The AARP, AAA and other organizations offer driver safety courses that can improve your driving ability. These classes have also been limited by the COVID pandemic, but they will surely resume as it passes. Taking one of these classes may lower your insurance costs. The AAA offers a “Mature Operator” course for drivers aged 55 and over. They can offer both pointers and driver skills evaluations in many areas.

Look into special aides

Improved mirror systems, steering wheel knobs or devices that assist with brake access can help in some cases. Some new cars come with advanced features like lane-change warning systems and rear-view cameras. These were not designed with seniors especially in mind, but they can help give some people the confidence to keep driving.

Consider your recent history

You may have been a safe driver for 40 or 50 years, but recently you have had a string of dents, minor accidents or traffic violations. Your insurance company is going to notice this, even if you put it out of mind.  This may be a sign that the time is coming to restrict or give up driving. If a spouse or other loved one is experiencing this, it may be time to actively intervene for their own good. In extreme cases, the Florida Division of Highway Safety and Motor Vehicles will accept information from any person or agency who knows of a condition that affects an individual’s ability to drive safely. The DHSMV can step in to suspend driving privileges, but of course this is a last resort.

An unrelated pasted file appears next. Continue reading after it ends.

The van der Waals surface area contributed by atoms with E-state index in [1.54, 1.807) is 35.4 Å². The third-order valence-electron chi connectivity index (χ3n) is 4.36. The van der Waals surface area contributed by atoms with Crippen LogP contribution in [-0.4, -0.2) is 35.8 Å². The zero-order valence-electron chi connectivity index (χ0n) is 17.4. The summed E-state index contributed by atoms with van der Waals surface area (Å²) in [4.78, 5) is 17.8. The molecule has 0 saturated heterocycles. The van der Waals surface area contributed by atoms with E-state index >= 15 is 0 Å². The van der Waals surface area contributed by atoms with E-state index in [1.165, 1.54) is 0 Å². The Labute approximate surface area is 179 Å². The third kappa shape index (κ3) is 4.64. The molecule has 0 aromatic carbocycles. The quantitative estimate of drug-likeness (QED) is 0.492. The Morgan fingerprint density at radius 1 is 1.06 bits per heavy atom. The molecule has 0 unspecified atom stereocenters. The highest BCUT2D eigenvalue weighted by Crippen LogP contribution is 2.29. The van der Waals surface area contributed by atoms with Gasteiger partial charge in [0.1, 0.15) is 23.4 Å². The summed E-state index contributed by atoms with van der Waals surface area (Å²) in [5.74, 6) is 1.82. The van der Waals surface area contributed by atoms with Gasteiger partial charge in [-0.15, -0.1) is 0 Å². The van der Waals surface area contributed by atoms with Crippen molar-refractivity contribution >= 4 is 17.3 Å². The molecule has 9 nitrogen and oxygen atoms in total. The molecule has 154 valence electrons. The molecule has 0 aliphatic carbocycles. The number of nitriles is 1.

Think about your future situation

If you foresee a move to an assisted living facility or senior oriented community, the need for a personal vehicle may disappear. In any case, seniors sometimes find that their desire and need for driving diminishes with the years.

Many aspects of senior life are satisfying and pleasurable, but it is also a time to make some difficult decisions. As with estate planning, living wills, choosing a place to live or making funeral arrangements, deciding to give up or continue driving needs careful thought and often professional advice. Now is the time to think about this.